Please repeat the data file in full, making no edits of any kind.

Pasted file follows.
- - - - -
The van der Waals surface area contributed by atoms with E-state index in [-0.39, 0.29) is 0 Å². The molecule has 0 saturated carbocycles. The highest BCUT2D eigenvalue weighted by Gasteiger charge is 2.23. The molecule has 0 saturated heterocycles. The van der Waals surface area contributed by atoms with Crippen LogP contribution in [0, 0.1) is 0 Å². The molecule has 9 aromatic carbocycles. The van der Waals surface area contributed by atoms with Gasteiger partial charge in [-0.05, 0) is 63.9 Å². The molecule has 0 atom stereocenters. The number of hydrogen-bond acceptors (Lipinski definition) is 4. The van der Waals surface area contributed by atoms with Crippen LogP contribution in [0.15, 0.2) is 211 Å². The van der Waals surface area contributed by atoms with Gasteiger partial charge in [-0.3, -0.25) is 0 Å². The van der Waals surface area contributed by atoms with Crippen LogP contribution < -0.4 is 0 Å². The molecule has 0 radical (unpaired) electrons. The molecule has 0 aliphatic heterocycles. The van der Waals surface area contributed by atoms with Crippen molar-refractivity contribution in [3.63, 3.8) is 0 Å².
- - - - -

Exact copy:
The van der Waals surface area contributed by atoms with E-state index in [-0.39, 0.29) is 0 Å². The molecule has 0 saturated carbocycles. The highest BCUT2D eigenvalue weighted by Gasteiger charge is 2.23. The molecule has 0 saturated heterocycles. The van der Waals surface area contributed by atoms with Crippen LogP contribution in [0, 0.1) is 0 Å². The molecule has 9 aromatic carbocycles. The van der Waals surface area contributed by atoms with Gasteiger partial charge in [-0.05, 0) is 63.9 Å². The molecule has 0 atom stereocenters. The number of hydrogen-bond acceptors (Lipinski definition) is 4. The van der Waals surface area contributed by atoms with Crippen LogP contribution in [0.15, 0.2) is 211 Å². The van der Waals surface area contributed by atoms with Gasteiger partial charge in [-0.3, -0.25) is 0 Å². The van der Waals surface area contributed by atoms with Crippen LogP contribution < -0.4 is 0 Å². The molecule has 0 radical (unpaired) electrons. The molecule has 0 aliphatic heterocycles. The van der Waals surface area contributed by atoms with Crippen molar-refractivity contribution in [3.63, 3.8) is 0 Å².